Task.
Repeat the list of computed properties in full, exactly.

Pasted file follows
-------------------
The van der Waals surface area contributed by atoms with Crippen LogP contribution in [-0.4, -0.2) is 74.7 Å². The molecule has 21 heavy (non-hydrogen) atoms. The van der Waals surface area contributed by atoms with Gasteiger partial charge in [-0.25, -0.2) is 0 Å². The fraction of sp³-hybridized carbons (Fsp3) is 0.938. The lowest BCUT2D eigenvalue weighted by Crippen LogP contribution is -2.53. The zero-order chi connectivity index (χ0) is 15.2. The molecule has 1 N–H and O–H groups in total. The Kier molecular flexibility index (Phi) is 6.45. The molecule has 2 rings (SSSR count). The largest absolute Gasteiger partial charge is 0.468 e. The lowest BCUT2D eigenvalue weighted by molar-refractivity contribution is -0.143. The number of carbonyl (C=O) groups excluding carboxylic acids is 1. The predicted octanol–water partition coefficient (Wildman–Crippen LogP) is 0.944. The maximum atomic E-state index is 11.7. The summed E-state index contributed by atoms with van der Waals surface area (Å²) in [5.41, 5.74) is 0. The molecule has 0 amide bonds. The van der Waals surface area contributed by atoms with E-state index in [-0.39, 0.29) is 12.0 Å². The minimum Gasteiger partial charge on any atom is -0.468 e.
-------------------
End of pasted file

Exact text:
The van der Waals surface area contributed by atoms with Crippen LogP contribution in [-0.4, -0.2) is 74.7 Å². The molecule has 21 heavy (non-hydrogen) atoms. The van der Waals surface area contributed by atoms with Gasteiger partial charge in [-0.25, -0.2) is 0 Å². The fraction of sp³-hybridized carbons (Fsp3) is 0.938. The lowest BCUT2D eigenvalue weighted by Crippen LogP contribution is -2.53. The zero-order chi connectivity index (χ0) is 15.2. The molecule has 1 N–H and O–H groups in total. The Kier molecular flexibility index (Phi) is 6.45. The molecule has 2 rings (SSSR count). The largest absolute Gasteiger partial charge is 0.468 e. The lowest BCUT2D eigenvalue weighted by molar-refractivity contribution is -0.143. The number of carbonyl (C=O) groups excluding carboxylic acids is 1. The predicted octanol–water partition coefficient (Wildman–Crippen LogP) is 0.944. The maximum atomic E-state index is 11.7. The summed E-state index contributed by atoms with van der Waals surface area (Å²) in [5.41, 5.74) is 0. The molecule has 0 amide bonds. The van der Waals surface area contributed by atoms with E-state index in [-0.39, 0.29) is 12.0 Å². The minimum Gasteiger partial charge on any atom is -0.468 e.